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Forms of Inquiry

Many different forms of inquiry are recognized, based on students’ curiosity and on their wanting and needing to know more about the world. They are most successful when students’ questions and inquiries are genuine and have real significance in helping them progress to new levels of knowledge and understanding. The most insightful inquiries, ones most likely to move the students’ understanding further, come from existing knowledge. The structure of the learning environment, including the home, the classroom, the school and the community, and the behaviour modelled by others in that environment, particularly by the parent and the teacher, will lay down the knowledge foundation that will nurture meaningful participation and inquiry on the part of the students. An explicit expectation of the PYP is that successful inquiry will lead to action, initiated by the student as a result of the learning process. This action may extend the student’s own learning, or it may have a wider social impact, and will clearly look different within each age range, and from one age range to the next. (Check the contents tab for more on ACTION) Wiki on inquiry

Inquiry Process Models

John Dewey

Dewey's philosophy that education begins with the curiosity of the learner led to his development of a "spiral of inquiry" that includes:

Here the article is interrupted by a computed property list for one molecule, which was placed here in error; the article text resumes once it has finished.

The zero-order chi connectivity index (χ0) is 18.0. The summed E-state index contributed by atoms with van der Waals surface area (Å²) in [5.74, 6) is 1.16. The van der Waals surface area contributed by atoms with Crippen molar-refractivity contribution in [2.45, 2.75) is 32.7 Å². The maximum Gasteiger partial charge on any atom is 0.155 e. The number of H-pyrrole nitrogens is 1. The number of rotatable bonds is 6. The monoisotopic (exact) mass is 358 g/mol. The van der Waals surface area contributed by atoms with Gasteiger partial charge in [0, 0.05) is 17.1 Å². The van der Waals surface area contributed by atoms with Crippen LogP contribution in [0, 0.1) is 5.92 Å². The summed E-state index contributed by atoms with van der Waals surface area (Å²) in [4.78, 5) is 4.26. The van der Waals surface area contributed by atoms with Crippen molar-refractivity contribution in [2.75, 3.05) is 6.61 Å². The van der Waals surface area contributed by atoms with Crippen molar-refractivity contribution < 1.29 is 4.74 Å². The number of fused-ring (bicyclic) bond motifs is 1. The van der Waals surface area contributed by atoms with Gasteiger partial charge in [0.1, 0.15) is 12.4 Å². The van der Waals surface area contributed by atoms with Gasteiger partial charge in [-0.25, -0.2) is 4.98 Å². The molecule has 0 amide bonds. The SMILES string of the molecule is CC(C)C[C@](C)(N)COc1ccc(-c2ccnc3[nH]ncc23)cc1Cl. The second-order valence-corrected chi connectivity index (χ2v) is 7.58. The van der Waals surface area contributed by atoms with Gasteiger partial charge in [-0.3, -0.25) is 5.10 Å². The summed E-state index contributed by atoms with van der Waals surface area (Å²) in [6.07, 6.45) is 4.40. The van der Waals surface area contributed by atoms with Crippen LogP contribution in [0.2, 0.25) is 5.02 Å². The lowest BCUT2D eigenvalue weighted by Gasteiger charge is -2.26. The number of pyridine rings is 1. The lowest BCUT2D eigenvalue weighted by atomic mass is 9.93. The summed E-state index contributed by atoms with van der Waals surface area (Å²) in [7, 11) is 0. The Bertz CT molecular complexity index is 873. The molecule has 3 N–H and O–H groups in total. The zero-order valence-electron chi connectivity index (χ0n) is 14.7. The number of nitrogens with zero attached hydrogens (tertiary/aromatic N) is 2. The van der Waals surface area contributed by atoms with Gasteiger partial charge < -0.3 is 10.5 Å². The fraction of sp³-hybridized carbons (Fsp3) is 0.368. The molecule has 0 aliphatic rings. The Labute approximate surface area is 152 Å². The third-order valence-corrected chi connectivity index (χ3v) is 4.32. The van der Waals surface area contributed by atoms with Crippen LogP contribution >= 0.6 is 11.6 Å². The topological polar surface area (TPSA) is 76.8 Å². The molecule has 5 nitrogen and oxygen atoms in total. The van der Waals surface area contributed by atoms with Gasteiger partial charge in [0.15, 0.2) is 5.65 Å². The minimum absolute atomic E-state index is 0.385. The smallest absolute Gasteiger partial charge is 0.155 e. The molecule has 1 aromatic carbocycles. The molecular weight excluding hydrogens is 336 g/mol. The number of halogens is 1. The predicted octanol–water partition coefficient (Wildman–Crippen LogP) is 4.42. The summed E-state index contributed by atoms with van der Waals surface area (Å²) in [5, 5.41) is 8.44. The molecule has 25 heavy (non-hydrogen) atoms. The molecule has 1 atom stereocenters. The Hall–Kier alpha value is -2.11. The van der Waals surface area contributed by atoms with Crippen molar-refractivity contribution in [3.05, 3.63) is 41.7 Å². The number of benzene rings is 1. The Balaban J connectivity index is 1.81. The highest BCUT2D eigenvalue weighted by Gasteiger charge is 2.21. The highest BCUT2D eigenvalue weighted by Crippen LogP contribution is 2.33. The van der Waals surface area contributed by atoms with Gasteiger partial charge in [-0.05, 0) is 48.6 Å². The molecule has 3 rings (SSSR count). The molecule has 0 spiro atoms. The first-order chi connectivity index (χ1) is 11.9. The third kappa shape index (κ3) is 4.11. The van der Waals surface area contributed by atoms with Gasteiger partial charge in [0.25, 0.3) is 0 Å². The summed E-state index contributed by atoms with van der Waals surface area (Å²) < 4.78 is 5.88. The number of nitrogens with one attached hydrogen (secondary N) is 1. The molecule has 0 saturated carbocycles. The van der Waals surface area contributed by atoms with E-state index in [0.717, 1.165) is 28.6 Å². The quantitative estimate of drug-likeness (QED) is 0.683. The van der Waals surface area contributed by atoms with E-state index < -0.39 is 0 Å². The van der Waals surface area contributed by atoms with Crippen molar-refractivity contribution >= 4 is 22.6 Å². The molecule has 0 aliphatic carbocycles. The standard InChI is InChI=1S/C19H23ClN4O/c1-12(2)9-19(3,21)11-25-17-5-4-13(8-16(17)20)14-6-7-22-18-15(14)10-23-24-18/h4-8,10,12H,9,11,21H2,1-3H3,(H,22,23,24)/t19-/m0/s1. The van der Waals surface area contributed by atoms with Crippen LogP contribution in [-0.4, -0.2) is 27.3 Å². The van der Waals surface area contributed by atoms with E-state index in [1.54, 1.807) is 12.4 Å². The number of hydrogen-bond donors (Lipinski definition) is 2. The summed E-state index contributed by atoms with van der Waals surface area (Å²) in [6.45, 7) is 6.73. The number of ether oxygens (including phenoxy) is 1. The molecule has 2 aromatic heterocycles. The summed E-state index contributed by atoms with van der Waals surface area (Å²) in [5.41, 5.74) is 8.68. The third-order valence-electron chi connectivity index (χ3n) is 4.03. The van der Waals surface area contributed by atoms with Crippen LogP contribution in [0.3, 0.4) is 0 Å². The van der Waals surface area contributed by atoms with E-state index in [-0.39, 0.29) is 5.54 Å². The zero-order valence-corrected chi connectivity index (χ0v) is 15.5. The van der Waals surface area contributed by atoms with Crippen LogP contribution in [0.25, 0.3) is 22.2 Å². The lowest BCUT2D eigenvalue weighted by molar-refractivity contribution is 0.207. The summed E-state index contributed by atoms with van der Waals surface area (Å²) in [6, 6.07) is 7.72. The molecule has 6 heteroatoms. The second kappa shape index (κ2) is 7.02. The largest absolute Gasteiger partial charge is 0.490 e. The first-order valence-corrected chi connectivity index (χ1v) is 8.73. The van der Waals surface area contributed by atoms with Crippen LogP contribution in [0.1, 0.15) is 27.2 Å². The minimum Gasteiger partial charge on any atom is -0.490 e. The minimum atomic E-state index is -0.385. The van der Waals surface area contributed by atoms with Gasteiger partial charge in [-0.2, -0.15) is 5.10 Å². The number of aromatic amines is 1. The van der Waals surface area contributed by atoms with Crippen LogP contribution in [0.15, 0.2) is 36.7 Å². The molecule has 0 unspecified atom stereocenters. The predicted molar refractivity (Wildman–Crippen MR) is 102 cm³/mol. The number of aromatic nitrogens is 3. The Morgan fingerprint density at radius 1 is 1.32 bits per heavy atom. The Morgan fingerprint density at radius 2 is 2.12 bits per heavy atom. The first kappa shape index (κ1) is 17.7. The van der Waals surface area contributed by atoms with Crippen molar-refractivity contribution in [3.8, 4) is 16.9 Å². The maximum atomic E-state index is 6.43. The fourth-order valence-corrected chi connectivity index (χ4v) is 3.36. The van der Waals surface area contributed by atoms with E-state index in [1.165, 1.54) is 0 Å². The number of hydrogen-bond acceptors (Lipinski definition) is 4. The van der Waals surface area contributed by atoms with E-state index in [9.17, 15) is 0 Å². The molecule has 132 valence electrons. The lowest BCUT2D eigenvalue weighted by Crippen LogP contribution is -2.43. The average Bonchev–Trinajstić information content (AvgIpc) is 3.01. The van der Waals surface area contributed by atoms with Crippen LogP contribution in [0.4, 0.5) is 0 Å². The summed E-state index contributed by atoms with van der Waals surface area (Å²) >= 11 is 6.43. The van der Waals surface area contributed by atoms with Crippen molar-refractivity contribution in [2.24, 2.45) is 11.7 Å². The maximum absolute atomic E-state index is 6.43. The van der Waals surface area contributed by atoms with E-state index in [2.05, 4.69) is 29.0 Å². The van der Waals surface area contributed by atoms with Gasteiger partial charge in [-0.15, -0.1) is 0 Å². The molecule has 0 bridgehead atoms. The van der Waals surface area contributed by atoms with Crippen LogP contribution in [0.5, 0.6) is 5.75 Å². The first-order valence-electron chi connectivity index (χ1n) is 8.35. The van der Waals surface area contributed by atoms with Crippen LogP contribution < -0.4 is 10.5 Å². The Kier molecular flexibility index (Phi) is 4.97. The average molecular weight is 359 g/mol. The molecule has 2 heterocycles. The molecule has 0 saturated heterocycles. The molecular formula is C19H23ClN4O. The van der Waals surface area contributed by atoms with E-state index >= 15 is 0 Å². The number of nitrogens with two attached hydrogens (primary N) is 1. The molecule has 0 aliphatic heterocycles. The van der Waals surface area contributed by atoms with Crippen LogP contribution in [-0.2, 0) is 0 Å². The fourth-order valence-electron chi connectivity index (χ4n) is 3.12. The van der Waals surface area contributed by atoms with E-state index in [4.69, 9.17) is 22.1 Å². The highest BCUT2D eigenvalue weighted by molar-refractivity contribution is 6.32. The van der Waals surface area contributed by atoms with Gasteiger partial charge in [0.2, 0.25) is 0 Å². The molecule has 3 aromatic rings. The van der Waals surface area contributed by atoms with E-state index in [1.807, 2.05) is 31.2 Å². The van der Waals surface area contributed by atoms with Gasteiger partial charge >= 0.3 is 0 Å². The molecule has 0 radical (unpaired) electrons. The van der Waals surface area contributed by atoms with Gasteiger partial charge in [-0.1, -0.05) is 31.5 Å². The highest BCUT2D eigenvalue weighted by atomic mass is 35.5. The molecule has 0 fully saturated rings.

• Asking Questions
  • Investigating solutions
  • Creating new knowledge as we gather information
  • Discussing our discoveries and experiences
  • Reflecting on our new-found knowledge


Each step leads to the next inspiring new questions, investigations and opportunities for authentic "teachable moments"

Postman & Weingartner

Inquiry education is a student-centered method of education focused on asking questions. Students are encouraged to ask questions which are meaningful to them, and which do not necessarily have easy answers; teachers are encouraged to avoid giving answers when this is possible, and in any case to avoid giving direct answers in favor of asking more questions. The method was advocated by Neil Postman and Charles Weingartner in their book Teaching as a Subversive Activity.